Effects of Ocean Acidification on Marine Coccolithophores
Smith, H.E.K., Tyrrell, T., Charalampopoulou, A., Dumousseaud, C., Legge, O.J., Birchenough, S., Pettit, L.R., Garley, R., Hartman, S.E., Hartman, M.C., Sagoo, N., Daniels, C.J., Achterberg, E.P. and Hydes, D.J. 2012. Predominance of heavily calcified coccolithophores at low CaCO3 saturation during winter in the Bay of Biscay. Proceedings of the National Academy of Sciences USA 109: 8845-8849.
This wide array of responses is suggested by them to be due to the fact that "laboratory studies are unrealistic in many respects and, because of their typically short timescales, preclude the possibility of evolutionary adaptation to the imposed change," which they describe as "a key uncertainty in ocean acidification research (Gattuso and Buddemeier, 2000; Langer et al., 2006; Ridgwell et al., 2009)." And in light of these observations, they say it is vital "to complement laboratory experiments with observational studies of coccolithophores living in the natural habitats to which they are evolutionarily adapted," which is precisely what they thus proceeded to do. More specifically, in the words of Smith et al., "seawater carbonate chemistry and other environmental variables were sampled monthly between September 2008 and August 2009 along a 1,000-km route, including over deep oceanic waters in the Bay of Biscay," while abundance assessments were made of two different morphotypes of E. huxleyi, one of which was more heavily calcified than the other. And what did their analysis reveal?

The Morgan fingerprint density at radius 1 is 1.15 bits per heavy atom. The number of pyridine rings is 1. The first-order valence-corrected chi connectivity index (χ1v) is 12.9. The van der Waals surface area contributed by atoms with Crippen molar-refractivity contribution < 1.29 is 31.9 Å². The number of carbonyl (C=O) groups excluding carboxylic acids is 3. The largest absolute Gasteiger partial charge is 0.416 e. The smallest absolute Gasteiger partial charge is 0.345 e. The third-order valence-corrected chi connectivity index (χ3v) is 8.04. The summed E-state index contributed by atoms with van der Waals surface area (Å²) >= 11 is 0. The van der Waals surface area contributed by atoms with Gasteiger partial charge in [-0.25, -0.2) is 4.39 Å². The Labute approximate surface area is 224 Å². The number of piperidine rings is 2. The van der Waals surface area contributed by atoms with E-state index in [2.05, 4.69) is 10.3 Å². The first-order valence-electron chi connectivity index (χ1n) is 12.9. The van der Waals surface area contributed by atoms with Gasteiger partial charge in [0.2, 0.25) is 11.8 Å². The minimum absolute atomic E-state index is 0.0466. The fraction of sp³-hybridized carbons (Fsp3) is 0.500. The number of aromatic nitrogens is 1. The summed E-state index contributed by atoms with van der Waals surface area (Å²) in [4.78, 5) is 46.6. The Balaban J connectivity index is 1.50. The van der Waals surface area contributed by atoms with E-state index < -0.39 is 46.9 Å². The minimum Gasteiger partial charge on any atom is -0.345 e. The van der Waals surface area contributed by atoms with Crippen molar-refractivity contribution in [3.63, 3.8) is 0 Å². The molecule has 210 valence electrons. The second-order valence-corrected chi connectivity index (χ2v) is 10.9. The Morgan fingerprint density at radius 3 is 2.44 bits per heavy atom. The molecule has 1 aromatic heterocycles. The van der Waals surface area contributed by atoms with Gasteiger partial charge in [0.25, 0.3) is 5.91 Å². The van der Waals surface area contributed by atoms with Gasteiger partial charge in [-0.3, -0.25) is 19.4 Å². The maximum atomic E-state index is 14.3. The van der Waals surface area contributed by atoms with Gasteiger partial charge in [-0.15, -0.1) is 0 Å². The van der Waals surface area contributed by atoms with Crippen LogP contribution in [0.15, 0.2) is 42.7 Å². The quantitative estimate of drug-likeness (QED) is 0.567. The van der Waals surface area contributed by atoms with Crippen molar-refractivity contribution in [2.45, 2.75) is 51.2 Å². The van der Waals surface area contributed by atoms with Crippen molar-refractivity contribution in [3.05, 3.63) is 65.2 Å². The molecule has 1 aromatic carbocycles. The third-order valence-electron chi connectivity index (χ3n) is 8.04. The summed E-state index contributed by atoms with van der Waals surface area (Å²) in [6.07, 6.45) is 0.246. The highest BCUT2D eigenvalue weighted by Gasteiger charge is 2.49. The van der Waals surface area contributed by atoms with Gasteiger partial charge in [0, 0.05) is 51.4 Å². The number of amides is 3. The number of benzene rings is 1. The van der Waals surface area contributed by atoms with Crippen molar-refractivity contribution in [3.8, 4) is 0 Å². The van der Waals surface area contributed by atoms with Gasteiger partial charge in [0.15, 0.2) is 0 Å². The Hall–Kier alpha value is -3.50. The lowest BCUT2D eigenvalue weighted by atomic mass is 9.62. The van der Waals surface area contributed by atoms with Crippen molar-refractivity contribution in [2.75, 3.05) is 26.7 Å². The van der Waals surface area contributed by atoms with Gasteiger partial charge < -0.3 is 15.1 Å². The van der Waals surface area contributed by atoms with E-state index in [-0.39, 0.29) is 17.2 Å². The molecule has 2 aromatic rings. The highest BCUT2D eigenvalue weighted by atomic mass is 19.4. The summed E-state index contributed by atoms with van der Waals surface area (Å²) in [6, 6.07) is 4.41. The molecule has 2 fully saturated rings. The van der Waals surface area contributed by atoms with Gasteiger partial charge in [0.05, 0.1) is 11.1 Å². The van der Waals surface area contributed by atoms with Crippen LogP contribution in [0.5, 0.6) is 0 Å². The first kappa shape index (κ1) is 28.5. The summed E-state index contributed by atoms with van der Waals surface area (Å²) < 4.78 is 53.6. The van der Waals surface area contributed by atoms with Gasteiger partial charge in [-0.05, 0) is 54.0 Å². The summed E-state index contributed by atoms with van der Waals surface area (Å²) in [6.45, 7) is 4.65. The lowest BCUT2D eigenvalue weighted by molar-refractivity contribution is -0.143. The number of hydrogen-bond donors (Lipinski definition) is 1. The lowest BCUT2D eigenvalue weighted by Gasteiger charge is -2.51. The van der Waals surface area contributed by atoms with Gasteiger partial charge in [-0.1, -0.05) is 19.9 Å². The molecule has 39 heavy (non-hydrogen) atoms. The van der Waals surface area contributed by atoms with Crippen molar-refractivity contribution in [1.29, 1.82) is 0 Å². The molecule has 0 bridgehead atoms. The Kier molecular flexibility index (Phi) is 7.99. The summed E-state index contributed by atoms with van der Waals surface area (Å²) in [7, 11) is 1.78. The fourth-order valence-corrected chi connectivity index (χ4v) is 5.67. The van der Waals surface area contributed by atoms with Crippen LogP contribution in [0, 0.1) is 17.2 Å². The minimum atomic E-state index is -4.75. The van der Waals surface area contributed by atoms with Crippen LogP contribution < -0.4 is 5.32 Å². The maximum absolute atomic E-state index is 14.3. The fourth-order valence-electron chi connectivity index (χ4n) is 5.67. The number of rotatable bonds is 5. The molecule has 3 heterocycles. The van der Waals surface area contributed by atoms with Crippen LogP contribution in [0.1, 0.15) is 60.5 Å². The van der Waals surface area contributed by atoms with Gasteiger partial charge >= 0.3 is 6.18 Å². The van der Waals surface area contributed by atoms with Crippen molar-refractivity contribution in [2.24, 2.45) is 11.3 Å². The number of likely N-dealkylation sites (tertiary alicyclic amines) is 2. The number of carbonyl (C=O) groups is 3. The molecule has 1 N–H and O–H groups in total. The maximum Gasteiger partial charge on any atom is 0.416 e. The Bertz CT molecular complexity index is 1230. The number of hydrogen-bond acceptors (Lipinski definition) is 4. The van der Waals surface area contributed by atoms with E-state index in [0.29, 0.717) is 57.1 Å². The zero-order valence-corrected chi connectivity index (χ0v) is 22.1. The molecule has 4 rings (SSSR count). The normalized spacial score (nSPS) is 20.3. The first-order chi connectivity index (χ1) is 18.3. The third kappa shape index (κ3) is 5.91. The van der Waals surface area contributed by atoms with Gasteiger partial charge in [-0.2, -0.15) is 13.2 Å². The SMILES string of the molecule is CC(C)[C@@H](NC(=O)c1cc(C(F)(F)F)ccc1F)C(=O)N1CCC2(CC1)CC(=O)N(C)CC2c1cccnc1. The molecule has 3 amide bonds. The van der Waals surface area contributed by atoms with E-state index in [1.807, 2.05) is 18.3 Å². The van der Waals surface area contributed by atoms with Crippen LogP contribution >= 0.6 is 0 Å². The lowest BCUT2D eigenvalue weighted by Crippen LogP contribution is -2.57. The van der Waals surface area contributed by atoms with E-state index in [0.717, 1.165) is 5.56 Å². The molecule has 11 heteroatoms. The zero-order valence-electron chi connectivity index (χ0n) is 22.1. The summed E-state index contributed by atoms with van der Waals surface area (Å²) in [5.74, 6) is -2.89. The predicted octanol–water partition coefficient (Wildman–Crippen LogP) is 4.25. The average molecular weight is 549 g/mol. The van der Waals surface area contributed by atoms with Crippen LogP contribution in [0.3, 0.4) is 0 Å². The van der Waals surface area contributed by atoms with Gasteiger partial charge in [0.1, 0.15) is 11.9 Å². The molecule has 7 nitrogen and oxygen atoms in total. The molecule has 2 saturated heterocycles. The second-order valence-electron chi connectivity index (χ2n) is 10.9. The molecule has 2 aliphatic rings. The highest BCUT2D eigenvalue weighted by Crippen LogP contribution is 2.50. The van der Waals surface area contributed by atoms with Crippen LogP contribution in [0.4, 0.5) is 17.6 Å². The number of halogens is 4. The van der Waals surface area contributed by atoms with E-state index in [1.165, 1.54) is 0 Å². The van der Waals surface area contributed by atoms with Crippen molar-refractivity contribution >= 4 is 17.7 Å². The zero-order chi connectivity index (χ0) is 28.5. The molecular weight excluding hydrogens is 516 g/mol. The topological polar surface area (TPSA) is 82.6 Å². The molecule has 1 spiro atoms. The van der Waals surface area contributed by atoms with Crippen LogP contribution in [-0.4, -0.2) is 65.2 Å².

"Whereas a recent observational and paleo study (Beaufort et al., 2011) found a positive correlation between carbonate ion concentration and degree of coccolithophore calcification," to quote the team of 14 researchers, they say that their observational data "exhibit a distinct anti-correlation," such that "as pH and CaCO3 saturation state declined with the onset of winter in the Bay of Biscay, the over-calcified morphotype increased in both percentage [from less than 10% in summer to over 90% in winter] and absolute abundance."
In the words of Smith et al., "our finding that the most heavily calcified morphotype dominates when conditions are most acidic is contrary to earlier predictions and raises further questions about the fate of coccolithophores in a high-CO2 world."
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